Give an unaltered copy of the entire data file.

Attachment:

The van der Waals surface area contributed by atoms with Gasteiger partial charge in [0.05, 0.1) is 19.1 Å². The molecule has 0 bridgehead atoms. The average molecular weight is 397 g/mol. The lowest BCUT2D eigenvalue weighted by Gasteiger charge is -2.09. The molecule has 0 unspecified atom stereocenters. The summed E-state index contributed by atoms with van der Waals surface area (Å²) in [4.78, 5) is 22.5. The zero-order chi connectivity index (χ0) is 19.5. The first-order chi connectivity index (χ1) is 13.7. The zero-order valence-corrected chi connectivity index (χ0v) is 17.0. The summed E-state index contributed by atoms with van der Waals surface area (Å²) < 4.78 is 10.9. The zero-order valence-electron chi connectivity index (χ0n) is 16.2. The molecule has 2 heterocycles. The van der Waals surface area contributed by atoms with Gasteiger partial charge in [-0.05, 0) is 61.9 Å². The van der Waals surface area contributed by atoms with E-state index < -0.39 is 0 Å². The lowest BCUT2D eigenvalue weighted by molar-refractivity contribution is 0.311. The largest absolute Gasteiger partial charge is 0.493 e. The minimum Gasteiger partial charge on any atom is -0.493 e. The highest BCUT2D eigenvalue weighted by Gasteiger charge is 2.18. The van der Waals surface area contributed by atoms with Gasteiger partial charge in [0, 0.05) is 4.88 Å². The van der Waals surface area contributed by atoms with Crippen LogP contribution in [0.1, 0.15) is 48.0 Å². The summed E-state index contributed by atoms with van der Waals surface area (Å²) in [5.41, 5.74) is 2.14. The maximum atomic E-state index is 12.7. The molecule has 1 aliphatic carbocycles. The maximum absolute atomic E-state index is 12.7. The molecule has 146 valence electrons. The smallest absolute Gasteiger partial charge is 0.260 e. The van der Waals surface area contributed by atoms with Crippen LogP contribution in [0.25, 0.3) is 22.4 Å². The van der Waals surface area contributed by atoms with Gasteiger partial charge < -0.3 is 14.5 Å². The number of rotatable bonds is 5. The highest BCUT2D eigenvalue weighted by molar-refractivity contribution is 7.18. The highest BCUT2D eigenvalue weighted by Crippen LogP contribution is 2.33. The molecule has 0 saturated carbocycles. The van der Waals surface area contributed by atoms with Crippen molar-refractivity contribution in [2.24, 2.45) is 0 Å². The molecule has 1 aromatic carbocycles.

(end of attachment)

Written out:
The van der Waals surface area contributed by atoms with Gasteiger partial charge in [0.05, 0.1) is 19.1 Å². The molecule has 0 bridgehead atoms. The average molecular weight is 397 g/mol. The lowest BCUT2D eigenvalue weighted by Gasteiger charge is -2.09. The molecule has 0 unspecified atom stereocenters. The summed E-state index contributed by atoms with van der Waals surface area (Å²) in [4.78, 5) is 22.5. The zero-order chi connectivity index (χ0) is 19.5. The first-order chi connectivity index (χ1) is 13.7. The zero-order valence-corrected chi connectivity index (χ0v) is 17.0. The summed E-state index contributed by atoms with van der Waals surface area (Å²) < 4.78 is 10.9. The zero-order valence-electron chi connectivity index (χ0n) is 16.2. The molecule has 2 heterocycles. The van der Waals surface area contributed by atoms with Gasteiger partial charge in [-0.05, 0) is 61.9 Å². The van der Waals surface area contributed by atoms with E-state index < -0.39 is 0 Å². The lowest BCUT2D eigenvalue weighted by molar-refractivity contribution is 0.311. The largest absolute Gasteiger partial charge is 0.493 e. The minimum Gasteiger partial charge on any atom is -0.493 e. The highest BCUT2D eigenvalue weighted by Gasteiger charge is 2.18. The van der Waals surface area contributed by atoms with Gasteiger partial charge in [0, 0.05) is 4.88 Å². The van der Waals surface area contributed by atoms with Crippen LogP contribution in [0.1, 0.15) is 48.0 Å². The summed E-state index contributed by atoms with van der Waals surface area (Å²) in [5.41, 5.74) is 2.14. The maximum atomic E-state index is 12.7. The molecule has 1 aliphatic carbocycles. The maximum absolute atomic E-state index is 12.7. The molecule has 146 valence electrons. The smallest absolute Gasteiger partial charge is 0.260 e. The van der Waals surface area contributed by atoms with Crippen LogP contribution in [0.25, 0.3) is 22.4 Å². The van der Waals surface area contributed by atoms with Gasteiger partial charge < -0.3 is 14.5 Å². The number of rotatable bonds is 5. The highest BCUT2D eigenvalue weighted by molar-refractivity contribution is 7.18. The highest BCUT2D eigenvalue weighted by Crippen LogP contribution is 2.33. The molecule has 0 saturated carbocycles. The van der Waals surface area contributed by atoms with Crippen molar-refractivity contribution in [2.24, 2.45) is 0 Å². The molecule has 1 aromatic carbocycles.